Really, Psalmist? Again? More tears, more moaning, more self-pity? More in number than the hairs of your head? So you have counted them? Either the hairs or the enemies? Good lord, if you had a violin in addition to that harp somebody in your own house would have to shoot you.
Are you sure about that “without cause”? About that “falsely”? Tell you what, bro, if I had as many people complaining about me as you do, I think I’d try for some introspection, and if I didn’t, I’d find myself fired and divorced and several other kinds of dumped.
There’s more than one way to read the Psalms. You don’t always have to just accept them at face value. It’s ok to push back a bit now and then. They can take it. It may help you read them better.
In the case of Psalm 69—keep reading. The introspection comes. The confession. It’s complex, mixed. Vacillating between self-accusation and accusation of others. But isn’t that what it’s like for us also? In our heart of hearts, aren’t we hard put to sort out the injustice of others from what’s our own damn fault? And doesn’t the Psalmist provide us with a really healthy and helpful example? Rather than lashing out against others, he does his lashing out in prayer—in an inner dialog with God.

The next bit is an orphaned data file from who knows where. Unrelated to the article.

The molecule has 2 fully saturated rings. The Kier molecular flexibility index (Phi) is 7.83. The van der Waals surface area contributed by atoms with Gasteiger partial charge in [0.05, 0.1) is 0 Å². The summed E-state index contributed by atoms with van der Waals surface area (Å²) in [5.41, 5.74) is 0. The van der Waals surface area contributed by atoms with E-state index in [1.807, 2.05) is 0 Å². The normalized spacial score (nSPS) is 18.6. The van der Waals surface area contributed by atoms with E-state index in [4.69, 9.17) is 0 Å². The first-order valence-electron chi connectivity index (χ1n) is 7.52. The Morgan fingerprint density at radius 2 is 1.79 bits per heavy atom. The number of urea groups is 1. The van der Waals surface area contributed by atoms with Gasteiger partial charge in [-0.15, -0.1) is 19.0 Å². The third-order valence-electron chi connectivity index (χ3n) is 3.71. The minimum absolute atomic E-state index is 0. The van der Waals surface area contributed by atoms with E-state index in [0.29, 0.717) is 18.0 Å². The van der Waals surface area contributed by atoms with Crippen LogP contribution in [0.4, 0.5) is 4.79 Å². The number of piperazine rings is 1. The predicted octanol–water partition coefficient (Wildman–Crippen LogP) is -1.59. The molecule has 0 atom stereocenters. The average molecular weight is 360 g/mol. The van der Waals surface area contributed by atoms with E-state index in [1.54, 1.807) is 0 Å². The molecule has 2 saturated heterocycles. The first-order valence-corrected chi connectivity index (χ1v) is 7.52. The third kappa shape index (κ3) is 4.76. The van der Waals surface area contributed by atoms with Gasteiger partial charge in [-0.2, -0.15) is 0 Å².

You’re probably going to notice when you get to verse 9 that this is a Psalm that the gospels apply to our Lord and Savior. Which might lead you to meditate on the fact that of all people who ever lived, he alone could say, with pure truthfulness and not a trace of false consciousness, “It is for your sake that I have borne reproach . . . the insults of those who insult you have fallen upon me.”
That’s what it means to be an incarnate Child of God. It is what we are meant to aspire to. Not to believe that we have achieved—never, probably, in this life—but to aspire to. If we dare to pray these innocence-claiming words, we will feel them accusing us, and that will be a salutary feeling. It will goad us in the right direction.